Early depictions of elves and fairies in artwork show them in line with folklore depictions, that is mostly human like in appearance although they may be either beautiful or ugly and were sometimes shown as very small. As we enter into the Victorian era we begin to see elves and fairies shown with pointed ears, probably based on popular imagery of Puck which in turn drew on demonic imagery that was drawing on the depictions of satyrs (Wright, 2009). Puck was a popular folkloric figure that had long blended fairylore and demonology, understood as a type of fairy, individual being, and also a name for the Devil (Wright, 2009). This blurring of fairylore and Christian cosmology was fertile ground for artwork and laid the foundation for a wider understanding of fairies through this lens; the artists of the Victorian era slowly refined the concept so that what began as pointed ears only on the most wild of fey beings eventually spread to pointed ears even on the delicate winged nature sprites. By the 19th century artists began depicting elves and fairies with pointed ears almost exclusively. By the 20th century we see these descriptions entering written media with both prose and poetry describing elves and fairies with pointed ears. Even Tolkien tentatively described his Hobbits with slightly pointed ears and his Elves, at one time* with pointed or leaf shaped ears (Dunkerson, 2017). The concept has now become ubiquitous, spreading throughout popculture and into folklore, so that it is simply taken as a given that elves and fairies have pointed ears. More recently I have noticed a shift particularly in anime and rpgs from the smaller leaf-shaped ears of Victorian art and Tolkien to excessively exaggerated, elongated ears that stretch above or beyond the head and are more reminiscent of donkey ears in shape.

How does this all result in a modern view of elves and fairies with pointed ears? We seem to see a pattern where satyrs were, at least in part, the basis for later depictions of demons and then in turn demons influenced the perception in artwork of what fairies looked like, with the idea that fairies were a kind of fallen angel. Although in folklore we don't find many descriptions of fairies' ears and particularly not of their ears being pointed, we begin in the Victorian period to see them shown this way by most artists. These pointed ears, along with some other animalistic features, become the tell-tale signs of a being's Otherworldly nature, often in art combined with wings*. Pointed ears became a quick way to signal to a viewer that the subject of a piece wasn't human even if they seemed so in all other ways, or in other cases to emphasize their inhuman nature.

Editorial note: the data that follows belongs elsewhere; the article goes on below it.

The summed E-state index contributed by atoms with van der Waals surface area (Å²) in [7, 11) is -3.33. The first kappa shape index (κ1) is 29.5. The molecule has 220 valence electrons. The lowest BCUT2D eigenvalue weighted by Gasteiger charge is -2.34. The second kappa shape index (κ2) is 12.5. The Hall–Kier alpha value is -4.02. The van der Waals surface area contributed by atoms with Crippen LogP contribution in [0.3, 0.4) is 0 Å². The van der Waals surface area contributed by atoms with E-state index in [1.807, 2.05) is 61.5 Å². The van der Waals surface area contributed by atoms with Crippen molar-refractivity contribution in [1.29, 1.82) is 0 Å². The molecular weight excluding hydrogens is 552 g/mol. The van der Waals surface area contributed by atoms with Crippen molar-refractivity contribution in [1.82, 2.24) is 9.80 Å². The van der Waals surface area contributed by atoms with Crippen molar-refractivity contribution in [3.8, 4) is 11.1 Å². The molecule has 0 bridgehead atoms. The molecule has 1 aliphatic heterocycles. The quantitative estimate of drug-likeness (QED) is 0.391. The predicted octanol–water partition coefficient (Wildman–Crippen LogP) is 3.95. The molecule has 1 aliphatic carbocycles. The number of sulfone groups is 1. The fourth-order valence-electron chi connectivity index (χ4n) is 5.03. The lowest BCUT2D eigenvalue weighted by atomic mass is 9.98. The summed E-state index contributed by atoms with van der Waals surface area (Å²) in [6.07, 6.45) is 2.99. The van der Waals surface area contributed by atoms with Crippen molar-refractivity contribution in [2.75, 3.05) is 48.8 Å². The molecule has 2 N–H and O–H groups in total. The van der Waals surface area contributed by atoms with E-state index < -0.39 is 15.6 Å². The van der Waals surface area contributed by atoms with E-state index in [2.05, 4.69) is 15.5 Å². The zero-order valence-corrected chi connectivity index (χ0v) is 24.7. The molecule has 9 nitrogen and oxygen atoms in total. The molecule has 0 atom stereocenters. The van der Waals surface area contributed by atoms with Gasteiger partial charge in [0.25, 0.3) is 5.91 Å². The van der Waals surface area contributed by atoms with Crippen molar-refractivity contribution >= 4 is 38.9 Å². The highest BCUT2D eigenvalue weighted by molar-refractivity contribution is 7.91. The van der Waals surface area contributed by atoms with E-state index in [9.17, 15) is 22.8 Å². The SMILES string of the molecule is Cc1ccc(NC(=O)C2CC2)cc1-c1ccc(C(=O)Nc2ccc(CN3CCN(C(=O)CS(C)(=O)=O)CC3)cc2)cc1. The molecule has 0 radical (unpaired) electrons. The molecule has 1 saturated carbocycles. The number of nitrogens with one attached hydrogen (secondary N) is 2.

For whatever its worth, I personally haven't seen many Otherworldly beings that do have pointed ears. Your experiences may vary.

'La Belle Dame sans Merci' Waterhouse, public domain


^I'm focusing specifically here on Western culture and European folklore because I am not well versed enough in other areas of folklore to speak to the ear-shapes of fairies throughout the world. Although that would be an interesting topic to discuss the research involved is beyond the scope of this blog at this time. I would tentatively suggest based on what I know of specifically Japanese and Chinese folklore as well as Native American folklore that it's likely most fairies have round ears as when in a human-like form they are generally described as being able to pass as human or otherwise looking human, however I cannot say so with certainty without a great deal more research.
*for example, Isaiah 34:14: "The wild beasts of the desert shall also meet with the wild beasts of the island, and the satyr shall cry to his fellow; the screech owl also shall rest there, and find for herself a place of rest." - KJV Bible
*the wings come from the theater and the need to signal to audiences that an actor was playing a fairy, although I suspect this too is rooted in the later connection of fairies to demons.
*in fairness he did seem to later pull back from this description and its an open ended debate as to whether his ultimate intention was for his elves to have pointed ears or not.

References:
Bovey, A., (2006) Monsters and Grotesques in Medieval Manuscripts
Acland, A., (2017) Tam Lin Balladry
Rodriguez, A., (2017) Old Testament Demonology
KJV (2017) Official King James Bible online https://www.kingjamesbibleonline.org/
Jackson, W., (2017) What Are the Unicorns and Satyrs in the Bible?
Dunkerson, C., (2017) Do the Elves in tolkien's Stories Have Pointed Ears? http://tolkien.slimy.com/essays/Ears.html